"09 January 2008"
from Code X
by Mario Cutajar

Mario Cutajar in Code X has created an algorithm that can convert the text of a webpage into a set of abstract pictures. Every day at 12:01 AM, his program fetches text from the newsfeed at Google and extracts a pattern based upon such formal traits as the length of each written word, the length of each interim space, and the frequency of specific lexicons. Much like Flatland (by Derek Beaulieu), which uses the textblock as the template for a conceptual procedure that might in turn generate unique images, Code X reduces the textblock to an artful series of subtle shifts in the visual appeal of language itself.
Cutajar describes his algorithm as a kind of "media cooling unit that congeals the hot news of the moment into what look like pages from the annals of a dead civilization." Day after day, these pages differ from each other in only the most marginally detectable ways—but nevertheless, these abstract pictures do indeed seem to percolate in response to the news, each page capturing a "snapshot" of textual history, almost as if to suggest the degree to which our modern events might have already started to disappear into all the background radiations of our noisy media at the very moment of both reportage and broadcast.
Cutajar thus hoards these moments automatically, recording them like a series of "stills" from an imaginary, cinematic experience—one in which each word finds itself converted into a plasma-screen of colourful, televised static. Cutajar asks us to imagine "a day when the Google news-page has become the Rosetta Stone of our civilization"— and in doing so, he highlights the contingent, historical qualities of our electronic textuality, showing us what a newsworthy experience might eventually look like, long after the words have vanished into each pixel, leaving only the merest traces of their original presence….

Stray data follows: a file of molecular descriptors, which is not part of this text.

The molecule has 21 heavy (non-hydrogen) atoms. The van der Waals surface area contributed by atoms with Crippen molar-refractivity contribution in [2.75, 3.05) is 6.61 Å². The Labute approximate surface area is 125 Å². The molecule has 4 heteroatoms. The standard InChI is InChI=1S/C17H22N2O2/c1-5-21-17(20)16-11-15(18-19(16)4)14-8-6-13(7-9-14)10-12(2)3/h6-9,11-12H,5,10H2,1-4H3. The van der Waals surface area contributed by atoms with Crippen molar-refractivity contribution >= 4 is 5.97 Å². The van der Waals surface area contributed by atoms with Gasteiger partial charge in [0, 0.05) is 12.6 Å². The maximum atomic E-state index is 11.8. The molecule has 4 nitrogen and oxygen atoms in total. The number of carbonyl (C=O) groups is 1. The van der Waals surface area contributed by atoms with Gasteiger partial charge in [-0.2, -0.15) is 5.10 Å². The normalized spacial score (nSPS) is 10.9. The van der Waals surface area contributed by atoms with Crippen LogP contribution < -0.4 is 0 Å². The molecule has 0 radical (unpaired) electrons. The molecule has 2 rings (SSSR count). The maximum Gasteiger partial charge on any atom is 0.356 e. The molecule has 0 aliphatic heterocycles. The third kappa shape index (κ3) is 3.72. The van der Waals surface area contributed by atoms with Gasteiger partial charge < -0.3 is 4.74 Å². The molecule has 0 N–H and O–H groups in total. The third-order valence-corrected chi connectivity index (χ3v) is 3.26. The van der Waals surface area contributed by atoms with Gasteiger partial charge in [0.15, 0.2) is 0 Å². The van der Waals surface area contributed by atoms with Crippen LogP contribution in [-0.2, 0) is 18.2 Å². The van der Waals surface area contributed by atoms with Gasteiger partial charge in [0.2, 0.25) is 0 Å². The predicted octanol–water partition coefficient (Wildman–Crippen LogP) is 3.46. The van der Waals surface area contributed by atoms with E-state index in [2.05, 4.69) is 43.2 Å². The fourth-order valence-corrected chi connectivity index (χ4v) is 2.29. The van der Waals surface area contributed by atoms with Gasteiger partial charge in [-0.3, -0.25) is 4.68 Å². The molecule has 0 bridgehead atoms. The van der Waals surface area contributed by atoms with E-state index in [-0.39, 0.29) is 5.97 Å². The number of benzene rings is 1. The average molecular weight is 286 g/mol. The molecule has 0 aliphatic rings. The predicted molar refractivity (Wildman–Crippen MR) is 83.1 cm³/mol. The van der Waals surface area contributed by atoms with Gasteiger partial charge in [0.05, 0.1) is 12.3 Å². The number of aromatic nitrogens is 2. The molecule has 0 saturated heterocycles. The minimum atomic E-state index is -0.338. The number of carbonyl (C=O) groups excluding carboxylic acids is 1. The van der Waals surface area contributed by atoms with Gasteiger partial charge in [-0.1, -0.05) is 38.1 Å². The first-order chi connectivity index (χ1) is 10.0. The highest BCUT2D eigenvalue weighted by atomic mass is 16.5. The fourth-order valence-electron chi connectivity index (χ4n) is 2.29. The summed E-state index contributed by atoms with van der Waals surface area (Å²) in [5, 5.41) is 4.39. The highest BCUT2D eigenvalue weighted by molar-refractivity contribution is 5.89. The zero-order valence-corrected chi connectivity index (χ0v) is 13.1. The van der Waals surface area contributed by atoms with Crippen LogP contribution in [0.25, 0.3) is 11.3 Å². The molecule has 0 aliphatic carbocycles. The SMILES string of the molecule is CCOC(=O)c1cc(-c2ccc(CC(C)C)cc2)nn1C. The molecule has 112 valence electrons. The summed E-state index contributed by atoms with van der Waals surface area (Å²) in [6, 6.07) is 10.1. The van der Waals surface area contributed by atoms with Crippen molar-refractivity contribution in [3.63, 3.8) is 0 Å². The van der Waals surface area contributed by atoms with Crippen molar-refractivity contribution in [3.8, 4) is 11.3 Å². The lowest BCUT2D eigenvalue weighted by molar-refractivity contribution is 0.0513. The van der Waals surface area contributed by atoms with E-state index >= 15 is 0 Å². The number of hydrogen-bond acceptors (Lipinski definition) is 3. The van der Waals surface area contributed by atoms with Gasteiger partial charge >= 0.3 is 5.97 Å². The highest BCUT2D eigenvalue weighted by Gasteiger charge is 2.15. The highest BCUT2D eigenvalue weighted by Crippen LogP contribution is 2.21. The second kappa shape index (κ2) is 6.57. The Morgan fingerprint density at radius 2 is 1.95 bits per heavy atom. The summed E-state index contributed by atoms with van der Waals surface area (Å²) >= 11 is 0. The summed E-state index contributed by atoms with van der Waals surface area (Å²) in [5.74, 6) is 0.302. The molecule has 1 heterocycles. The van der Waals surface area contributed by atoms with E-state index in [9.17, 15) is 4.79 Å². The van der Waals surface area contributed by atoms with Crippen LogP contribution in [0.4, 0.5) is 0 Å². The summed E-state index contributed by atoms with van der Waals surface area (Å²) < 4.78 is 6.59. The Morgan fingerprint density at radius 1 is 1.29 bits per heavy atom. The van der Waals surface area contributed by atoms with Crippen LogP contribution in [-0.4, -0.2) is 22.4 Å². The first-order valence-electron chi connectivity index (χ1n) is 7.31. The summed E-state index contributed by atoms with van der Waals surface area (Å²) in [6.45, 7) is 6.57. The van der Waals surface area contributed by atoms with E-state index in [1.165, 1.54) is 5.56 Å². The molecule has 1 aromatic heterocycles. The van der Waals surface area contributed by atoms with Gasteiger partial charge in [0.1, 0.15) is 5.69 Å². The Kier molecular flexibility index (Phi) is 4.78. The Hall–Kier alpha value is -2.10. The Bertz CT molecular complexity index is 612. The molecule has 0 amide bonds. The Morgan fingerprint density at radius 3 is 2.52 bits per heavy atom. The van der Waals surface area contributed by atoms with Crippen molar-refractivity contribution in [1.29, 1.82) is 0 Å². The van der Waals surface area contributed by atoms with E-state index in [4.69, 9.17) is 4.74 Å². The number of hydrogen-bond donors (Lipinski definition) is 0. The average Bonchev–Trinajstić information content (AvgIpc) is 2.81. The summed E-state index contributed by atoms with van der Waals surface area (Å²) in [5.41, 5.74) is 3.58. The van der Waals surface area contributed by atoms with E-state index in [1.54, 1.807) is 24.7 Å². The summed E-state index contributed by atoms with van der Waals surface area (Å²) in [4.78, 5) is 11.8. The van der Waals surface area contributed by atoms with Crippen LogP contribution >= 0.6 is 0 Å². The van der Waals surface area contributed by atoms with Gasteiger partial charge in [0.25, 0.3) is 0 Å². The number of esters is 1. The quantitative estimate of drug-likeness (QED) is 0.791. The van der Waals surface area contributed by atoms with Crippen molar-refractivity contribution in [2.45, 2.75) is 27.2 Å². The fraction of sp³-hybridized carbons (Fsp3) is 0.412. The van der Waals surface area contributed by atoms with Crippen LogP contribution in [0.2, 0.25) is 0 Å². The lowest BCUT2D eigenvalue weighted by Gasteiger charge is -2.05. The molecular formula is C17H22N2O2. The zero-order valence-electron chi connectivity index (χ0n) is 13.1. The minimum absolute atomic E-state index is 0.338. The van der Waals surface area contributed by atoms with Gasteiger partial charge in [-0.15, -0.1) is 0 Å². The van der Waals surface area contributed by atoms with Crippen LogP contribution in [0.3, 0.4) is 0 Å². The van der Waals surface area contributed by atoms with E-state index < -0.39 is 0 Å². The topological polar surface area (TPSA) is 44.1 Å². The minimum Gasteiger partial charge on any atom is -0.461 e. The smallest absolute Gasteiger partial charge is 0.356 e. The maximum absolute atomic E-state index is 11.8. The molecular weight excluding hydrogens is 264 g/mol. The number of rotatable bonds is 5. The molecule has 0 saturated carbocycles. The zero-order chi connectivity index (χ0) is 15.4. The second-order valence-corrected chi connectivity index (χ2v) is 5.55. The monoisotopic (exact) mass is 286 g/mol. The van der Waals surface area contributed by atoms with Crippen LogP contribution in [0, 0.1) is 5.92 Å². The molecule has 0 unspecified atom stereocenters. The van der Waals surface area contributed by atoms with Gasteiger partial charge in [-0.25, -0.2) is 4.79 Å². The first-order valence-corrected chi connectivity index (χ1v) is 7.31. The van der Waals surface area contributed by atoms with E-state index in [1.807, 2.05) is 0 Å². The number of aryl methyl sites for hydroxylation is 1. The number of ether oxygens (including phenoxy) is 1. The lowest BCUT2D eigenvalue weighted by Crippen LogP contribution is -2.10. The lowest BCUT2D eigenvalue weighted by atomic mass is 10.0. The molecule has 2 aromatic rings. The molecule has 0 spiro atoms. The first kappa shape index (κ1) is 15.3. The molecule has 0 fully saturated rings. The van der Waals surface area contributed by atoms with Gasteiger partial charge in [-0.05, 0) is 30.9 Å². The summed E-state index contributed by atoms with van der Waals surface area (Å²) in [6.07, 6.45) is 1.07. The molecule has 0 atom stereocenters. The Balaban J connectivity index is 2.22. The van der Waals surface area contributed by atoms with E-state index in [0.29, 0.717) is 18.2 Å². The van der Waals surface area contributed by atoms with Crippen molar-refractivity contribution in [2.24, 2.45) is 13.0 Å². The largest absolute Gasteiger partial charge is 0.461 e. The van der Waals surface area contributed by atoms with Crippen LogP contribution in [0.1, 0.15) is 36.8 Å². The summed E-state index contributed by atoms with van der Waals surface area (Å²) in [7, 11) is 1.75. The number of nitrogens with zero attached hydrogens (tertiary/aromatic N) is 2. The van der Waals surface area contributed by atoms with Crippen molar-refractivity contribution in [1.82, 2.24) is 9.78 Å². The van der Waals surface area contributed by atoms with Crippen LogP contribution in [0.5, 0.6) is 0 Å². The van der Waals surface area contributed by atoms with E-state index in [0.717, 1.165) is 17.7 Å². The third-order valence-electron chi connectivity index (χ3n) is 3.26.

Originally Published: January 9th, 2008

Christian Bök is the author of Crystallography (Coach House Press, 1994), a pataphysical encyclopedia nominated for the Gerald Lampert Memorial Award, and of Eunoia (Coach House Books, 2001), a bestselling work of experimental literature, which has gone on to win the Griffin Prize for Poetic Excellence. Bök has created artificial...

  1. March 1, 2009
     Paul Thind

    Mario Cutajar's algorithm generated art of words is an original idea that such a procedure can result in a picture and no more than a relatively dull representation of something simple converted by a process into something simpler still. It is a form of reduction even when meaningless news is converted into a more meaningless picture. It says nothing about our civilization, other than the simple fact that algoriths can be use to convert words into images. The reverse would be a challange both for Mario and our civilization, particularly if it resulted in comprehension. Paul